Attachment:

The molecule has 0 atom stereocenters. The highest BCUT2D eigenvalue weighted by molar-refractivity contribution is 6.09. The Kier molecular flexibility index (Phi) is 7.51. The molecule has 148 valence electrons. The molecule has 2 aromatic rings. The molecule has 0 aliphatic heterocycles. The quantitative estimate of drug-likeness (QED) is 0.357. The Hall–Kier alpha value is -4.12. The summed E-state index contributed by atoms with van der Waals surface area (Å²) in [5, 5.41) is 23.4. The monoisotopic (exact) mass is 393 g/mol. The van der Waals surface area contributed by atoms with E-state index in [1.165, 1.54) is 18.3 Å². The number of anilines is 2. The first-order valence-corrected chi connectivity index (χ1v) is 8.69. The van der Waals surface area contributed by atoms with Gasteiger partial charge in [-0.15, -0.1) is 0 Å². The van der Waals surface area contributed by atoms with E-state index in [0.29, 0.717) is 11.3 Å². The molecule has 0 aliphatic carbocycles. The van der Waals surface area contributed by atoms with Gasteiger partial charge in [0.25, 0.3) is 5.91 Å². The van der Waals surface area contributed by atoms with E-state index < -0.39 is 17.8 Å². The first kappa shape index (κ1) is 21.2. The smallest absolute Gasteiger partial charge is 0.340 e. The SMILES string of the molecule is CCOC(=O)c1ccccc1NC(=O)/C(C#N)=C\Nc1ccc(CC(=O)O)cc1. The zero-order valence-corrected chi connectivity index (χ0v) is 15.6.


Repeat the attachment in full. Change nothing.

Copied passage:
The molecule has 0 atom stereocenters. The highest BCUT2D eigenvalue weighted by molar-refractivity contribution is 6.09. The Kier molecular flexibility index (Phi) is 7.51. The molecule has 148 valence electrons. The molecule has 2 aromatic rings. The molecule has 0 aliphatic heterocycles. The quantitative estimate of drug-likeness (QED) is 0.357. The Hall–Kier alpha value is -4.12. The summed E-state index contributed by atoms with van der Waals surface area (Å²) in [5, 5.41) is 23.4. The monoisotopic (exact) mass is 393 g/mol. The van der Waals surface area contributed by atoms with E-state index in [1.165, 1.54) is 18.3 Å². The number of anilines is 2. The first-order valence-corrected chi connectivity index (χ1v) is 8.69. The van der Waals surface area contributed by atoms with Gasteiger partial charge in [-0.15, -0.1) is 0 Å². The van der Waals surface area contributed by atoms with E-state index in [0.29, 0.717) is 11.3 Å². The molecule has 0 aliphatic carbocycles. The van der Waals surface area contributed by atoms with Gasteiger partial charge in [0.25, 0.3) is 5.91 Å². The van der Waals surface area contributed by atoms with E-state index < -0.39 is 17.8 Å². The first kappa shape index (κ1) is 21.2. The smallest absolute Gasteiger partial charge is 0.340 e. The SMILES string of the molecule is CCOC(=O)c1ccccc1NC(=O)/C(C#N)=C\Nc1ccc(CC(=O)O)cc1. The zero-order valence-corrected chi connectivity index (χ0v) is 15.6.